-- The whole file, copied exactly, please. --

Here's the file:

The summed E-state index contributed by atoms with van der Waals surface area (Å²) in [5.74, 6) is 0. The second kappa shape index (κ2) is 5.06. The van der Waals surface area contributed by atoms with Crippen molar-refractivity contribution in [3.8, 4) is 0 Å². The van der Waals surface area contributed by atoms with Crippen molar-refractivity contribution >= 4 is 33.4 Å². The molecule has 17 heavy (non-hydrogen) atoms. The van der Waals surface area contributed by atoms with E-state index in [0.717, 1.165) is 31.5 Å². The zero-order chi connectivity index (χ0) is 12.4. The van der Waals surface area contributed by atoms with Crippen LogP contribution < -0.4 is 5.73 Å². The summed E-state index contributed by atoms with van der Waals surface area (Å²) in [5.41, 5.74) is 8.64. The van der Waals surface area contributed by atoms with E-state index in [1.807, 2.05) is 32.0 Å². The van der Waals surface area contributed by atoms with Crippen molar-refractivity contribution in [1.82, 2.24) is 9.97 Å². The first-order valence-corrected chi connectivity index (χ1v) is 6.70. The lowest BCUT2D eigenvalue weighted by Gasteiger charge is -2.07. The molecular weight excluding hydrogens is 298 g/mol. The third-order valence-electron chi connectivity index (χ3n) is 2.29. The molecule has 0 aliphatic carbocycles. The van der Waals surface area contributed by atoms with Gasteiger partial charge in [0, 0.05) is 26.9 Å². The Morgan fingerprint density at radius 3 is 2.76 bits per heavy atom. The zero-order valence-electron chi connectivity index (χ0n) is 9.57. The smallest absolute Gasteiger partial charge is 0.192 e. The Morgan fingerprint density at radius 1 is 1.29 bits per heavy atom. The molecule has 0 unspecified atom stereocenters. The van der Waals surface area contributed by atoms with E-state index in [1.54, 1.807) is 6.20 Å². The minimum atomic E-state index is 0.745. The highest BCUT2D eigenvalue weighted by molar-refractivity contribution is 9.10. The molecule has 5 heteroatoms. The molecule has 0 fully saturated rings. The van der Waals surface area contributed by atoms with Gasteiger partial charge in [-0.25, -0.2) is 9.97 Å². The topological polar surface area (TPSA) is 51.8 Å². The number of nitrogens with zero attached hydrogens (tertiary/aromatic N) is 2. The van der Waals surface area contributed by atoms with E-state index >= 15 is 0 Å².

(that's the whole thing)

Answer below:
The summed E-state index contributed by atoms with van der Waals surface area (Å²) in [5.74, 6) is 0. The second kappa shape index (κ2) is 5.06. The van der Waals surface area contributed by atoms with Crippen molar-refractivity contribution in [3.8, 4) is 0 Å². The van der Waals surface area contributed by atoms with Crippen molar-refractivity contribution >= 4 is 33.4 Å². The molecule has 17 heavy (non-hydrogen) atoms. The van der Waals surface area contributed by atoms with E-state index in [0.717, 1.165) is 31.5 Å². The zero-order chi connectivity index (χ0) is 12.4. The van der Waals surface area contributed by atoms with Crippen LogP contribution < -0.4 is 5.73 Å². The summed E-state index contributed by atoms with van der Waals surface area (Å²) in [5.41, 5.74) is 8.64. The van der Waals surface area contributed by atoms with E-state index in [1.807, 2.05) is 32.0 Å². The van der Waals surface area contributed by atoms with Crippen molar-refractivity contribution in [1.82, 2.24) is 9.97 Å². The first-order valence-corrected chi connectivity index (χ1v) is 6.70. The lowest BCUT2D eigenvalue weighted by Gasteiger charge is -2.07. The molecular weight excluding hydrogens is 298 g/mol. The third-order valence-electron chi connectivity index (χ3n) is 2.29. The molecule has 0 aliphatic carbocycles. The van der Waals surface area contributed by atoms with Gasteiger partial charge in [0, 0.05) is 26.9 Å². The Morgan fingerprint density at radius 3 is 2.76 bits per heavy atom. The zero-order valence-electron chi connectivity index (χ0n) is 9.57. The smallest absolute Gasteiger partial charge is 0.192 e. The Morgan fingerprint density at radius 1 is 1.29 bits per heavy atom. The molecule has 0 unspecified atom stereocenters. The van der Waals surface area contributed by atoms with E-state index in [1.54, 1.807) is 6.20 Å². The minimum atomic E-state index is 0.745. The highest BCUT2D eigenvalue weighted by molar-refractivity contribution is 9.10. The molecule has 5 heteroatoms. The molecule has 0 fully saturated rings. The van der Waals surface area contributed by atoms with Gasteiger partial charge in [-0.25, -0.2) is 9.97 Å². The topological polar surface area (TPSA) is 51.8 Å². The number of nitrogens with zero attached hydrogens (tertiary/aromatic N) is 2. The van der Waals surface area contributed by atoms with E-state index >= 15 is 0 Å².